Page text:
What do the April 2022 NI and Dividend raises mean for you?

By Anita Jaynes on 7 February, 2022

Content sponsored by Purple Lime

As a business owner you are expected to make National Insurance Contributions, as well as pay a tax on any dividends you receive from your (or other) businesses. Over the years these have been slowly creeping up with the new budget announcements, but this year things are looking a little different. With so many new rules, taxes and other things to consider, it can be incredibly confusing to try and work out what these new changes will mean for you and your business. But never fear, we are here to help.

Why is there a raise?

In September the Prime Minister announced that there would be an increase to both National Insurance contributions and dividend tax of 1.25%, effective from April 2022. This strategy goes against the Conservative manifesto, but they have confirmed that the income from this raise (which is estimated to be around £12bn annually) will be ringfenced for ‘health and social care’. This includes funding the NHS, recovery from the pandemic and the gap in social care costs. It’s been described as ‘the biggest catch-up programme in UK history, and it marks one of many changes on the horizon in response to the global pandemic.

The numbers

That all sounds positive, if a little expensive, but it can be difficult to visualise what that will mean for your business. So what is it that’s changing, and how will it impact you?

National Insurance: There will be a 1.25% increase in Class 1 primary (employee), Class 1 secondary (employer) and Class 4 (self-employed) NICs. This raise is intended for one year only, and NICs will return to their previous rate for 2023. This means that a Class 1 (employer) would go from the 13.8% it was this year up to 15.05%.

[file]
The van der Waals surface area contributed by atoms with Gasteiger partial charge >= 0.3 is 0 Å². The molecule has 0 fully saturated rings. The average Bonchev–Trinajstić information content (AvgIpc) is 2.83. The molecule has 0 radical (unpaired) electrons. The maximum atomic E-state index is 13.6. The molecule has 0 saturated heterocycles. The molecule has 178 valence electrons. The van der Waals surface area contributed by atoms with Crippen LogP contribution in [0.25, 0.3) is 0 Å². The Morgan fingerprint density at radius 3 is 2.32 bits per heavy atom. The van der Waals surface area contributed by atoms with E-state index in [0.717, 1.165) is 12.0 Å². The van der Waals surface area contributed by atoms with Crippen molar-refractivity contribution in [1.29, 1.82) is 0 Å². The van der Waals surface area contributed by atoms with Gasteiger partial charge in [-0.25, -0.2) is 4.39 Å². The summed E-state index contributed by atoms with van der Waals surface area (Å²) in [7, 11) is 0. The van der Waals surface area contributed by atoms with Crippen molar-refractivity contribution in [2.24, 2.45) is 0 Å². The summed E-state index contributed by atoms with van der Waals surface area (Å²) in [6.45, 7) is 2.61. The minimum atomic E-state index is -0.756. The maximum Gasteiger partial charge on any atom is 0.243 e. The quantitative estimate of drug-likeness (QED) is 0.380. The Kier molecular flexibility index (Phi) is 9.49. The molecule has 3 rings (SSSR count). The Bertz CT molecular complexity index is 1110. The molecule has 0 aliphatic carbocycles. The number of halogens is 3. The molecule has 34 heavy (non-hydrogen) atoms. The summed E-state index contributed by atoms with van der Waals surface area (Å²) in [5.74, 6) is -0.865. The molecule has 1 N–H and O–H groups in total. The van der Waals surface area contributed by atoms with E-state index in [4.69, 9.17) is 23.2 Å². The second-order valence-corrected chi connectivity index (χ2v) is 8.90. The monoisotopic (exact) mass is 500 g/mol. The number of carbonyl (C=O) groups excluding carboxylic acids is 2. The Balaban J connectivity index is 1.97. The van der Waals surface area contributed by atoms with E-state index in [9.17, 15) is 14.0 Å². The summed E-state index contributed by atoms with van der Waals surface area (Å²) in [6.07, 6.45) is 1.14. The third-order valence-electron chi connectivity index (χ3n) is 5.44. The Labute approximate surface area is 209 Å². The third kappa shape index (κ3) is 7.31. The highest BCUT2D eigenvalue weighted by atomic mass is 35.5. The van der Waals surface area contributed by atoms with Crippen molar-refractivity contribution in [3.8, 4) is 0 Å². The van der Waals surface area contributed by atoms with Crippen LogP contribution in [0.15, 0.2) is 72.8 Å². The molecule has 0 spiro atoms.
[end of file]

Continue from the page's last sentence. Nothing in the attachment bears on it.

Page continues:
Dividends: There will be a 1.25% increase in dividend tax across all tax bands, and this will impact all taxpayers with a total dividend income above the dividend allowance. This means the basic taxpayer rate will go from 7.5% to 8.75%, the higher rate from 32.5% to 33.75%, and the additional rate from 38.1% to 39.35%.

Unfortunately avoiding these raises is not possible, but there are some things you can do to mitigate any cashflow problems they may cause. For example, SMEs may want to look at bringing forward any bonus or dividend payments ahead of the changes, so that they are still taxed at the current rate. Of course you should always speak to your accountant before making decisions like this, to ensure everything is done correctly and in good commercial interest.

Beyond 2022

The government have themselves said that the raise is a temporary measure, and after 2022 NICs will return to 2020/21 levels. This is mainly because this gives them time to formalise their funding plan properly. It is called the Health and Social Care Levy, and the premise is fairly similar. The new levy will be applied to anyone who:

  • Pays Class 1 (employee and employer)
  • Class 1A and 1B
  • Class 4 (self-employed)
  • Is over state pension age but in work, or profits from self-employment above £9,568

This new levy, which apply to the entire UK, will be managed by HMRC and will be collected through the existing reporting and collection procedures for NICs – PAYE and Income Tax Self-Assessment. For employers, this means that from 2023-24 all levy contributions will need to appear as a separate item on payslips. There will be more information released on payslips in the future, and we will keep you updated when it does.

At Purple Lime we know it can be daunting to try and navigate these things by yourself, especially if you are unsure of the impact it will have on you and your business. That is why we offer a free, no obligation consultation to get to know you and understand how your business works. From there we can provide you with advice and support to make the most of your money and get your business on the right track to success. If you would like to know more, please get in touch by emailing hello@purplelime.uk.com or calling us on 01249 691360.